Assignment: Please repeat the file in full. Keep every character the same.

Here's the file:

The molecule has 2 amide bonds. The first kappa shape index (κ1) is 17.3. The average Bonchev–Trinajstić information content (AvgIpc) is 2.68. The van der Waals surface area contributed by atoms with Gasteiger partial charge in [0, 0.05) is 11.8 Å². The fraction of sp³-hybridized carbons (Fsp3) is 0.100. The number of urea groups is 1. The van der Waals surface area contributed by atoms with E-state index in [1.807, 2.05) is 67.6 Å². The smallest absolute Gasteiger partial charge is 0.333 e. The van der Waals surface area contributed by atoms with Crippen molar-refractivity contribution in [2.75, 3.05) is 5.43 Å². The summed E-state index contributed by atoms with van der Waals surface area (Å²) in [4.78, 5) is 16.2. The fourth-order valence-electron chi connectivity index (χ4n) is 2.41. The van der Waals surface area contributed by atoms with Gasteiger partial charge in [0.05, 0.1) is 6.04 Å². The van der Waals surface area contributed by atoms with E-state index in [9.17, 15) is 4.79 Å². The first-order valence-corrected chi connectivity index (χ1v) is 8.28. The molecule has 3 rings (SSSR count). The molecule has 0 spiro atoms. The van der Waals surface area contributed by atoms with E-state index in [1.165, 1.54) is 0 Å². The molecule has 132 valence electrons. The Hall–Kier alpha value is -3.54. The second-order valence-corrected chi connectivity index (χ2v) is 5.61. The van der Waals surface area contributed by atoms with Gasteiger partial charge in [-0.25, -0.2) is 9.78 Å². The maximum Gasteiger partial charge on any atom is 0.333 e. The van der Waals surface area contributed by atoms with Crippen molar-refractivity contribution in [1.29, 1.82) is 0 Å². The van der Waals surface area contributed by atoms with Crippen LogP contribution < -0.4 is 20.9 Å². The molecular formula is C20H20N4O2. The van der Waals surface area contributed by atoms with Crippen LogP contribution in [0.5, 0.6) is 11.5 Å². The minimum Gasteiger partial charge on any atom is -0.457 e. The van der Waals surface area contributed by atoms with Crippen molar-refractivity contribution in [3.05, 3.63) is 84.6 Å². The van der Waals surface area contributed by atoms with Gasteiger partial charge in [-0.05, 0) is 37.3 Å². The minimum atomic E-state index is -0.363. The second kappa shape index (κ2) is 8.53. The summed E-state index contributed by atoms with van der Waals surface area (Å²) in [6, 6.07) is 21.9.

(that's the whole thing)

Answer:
The molecule has 2 amide bonds. The first kappa shape index (κ1) is 17.3. The average Bonchev–Trinajstić information content (AvgIpc) is 2.68. The van der Waals surface area contributed by atoms with Gasteiger partial charge in [0, 0.05) is 11.8 Å². The fraction of sp³-hybridized carbons (Fsp3) is 0.100. The number of urea groups is 1. The van der Waals surface area contributed by atoms with E-state index in [1.807, 2.05) is 67.6 Å². The smallest absolute Gasteiger partial charge is 0.333 e. The van der Waals surface area contributed by atoms with Crippen molar-refractivity contribution in [2.75, 3.05) is 5.43 Å². The summed E-state index contributed by atoms with van der Waals surface area (Å²) in [4.78, 5) is 16.2. The fourth-order valence-electron chi connectivity index (χ4n) is 2.41. The van der Waals surface area contributed by atoms with Gasteiger partial charge in [0.05, 0.1) is 6.04 Å². The van der Waals surface area contributed by atoms with E-state index in [9.17, 15) is 4.79 Å². The first-order valence-corrected chi connectivity index (χ1v) is 8.28. The molecule has 3 rings (SSSR count). The molecule has 0 spiro atoms. The van der Waals surface area contributed by atoms with E-state index in [1.165, 1.54) is 0 Å². The molecule has 132 valence electrons. The Hall–Kier alpha value is -3.54. The second-order valence-corrected chi connectivity index (χ2v) is 5.61. The van der Waals surface area contributed by atoms with Gasteiger partial charge in [-0.25, -0.2) is 9.78 Å². The maximum Gasteiger partial charge on any atom is 0.333 e. The van der Waals surface area contributed by atoms with Crippen molar-refractivity contribution in [1.29, 1.82) is 0 Å². The van der Waals surface area contributed by atoms with Crippen LogP contribution < -0.4 is 20.9 Å². The molecular formula is C20H20N4O2. The van der Waals surface area contributed by atoms with Crippen LogP contribution in [0.5, 0.6) is 11.5 Å². The minimum Gasteiger partial charge on any atom is -0.457 e. The van der Waals surface area contributed by atoms with Crippen molar-refractivity contribution in [3.05, 3.63) is 84.6 Å². The van der Waals surface area contributed by atoms with Gasteiger partial charge in [-0.05, 0) is 37.3 Å². The minimum atomic E-state index is -0.363. The second kappa shape index (κ2) is 8.53. The summed E-state index contributed by atoms with van der Waals surface area (Å²) in [6, 6.07) is 21.9.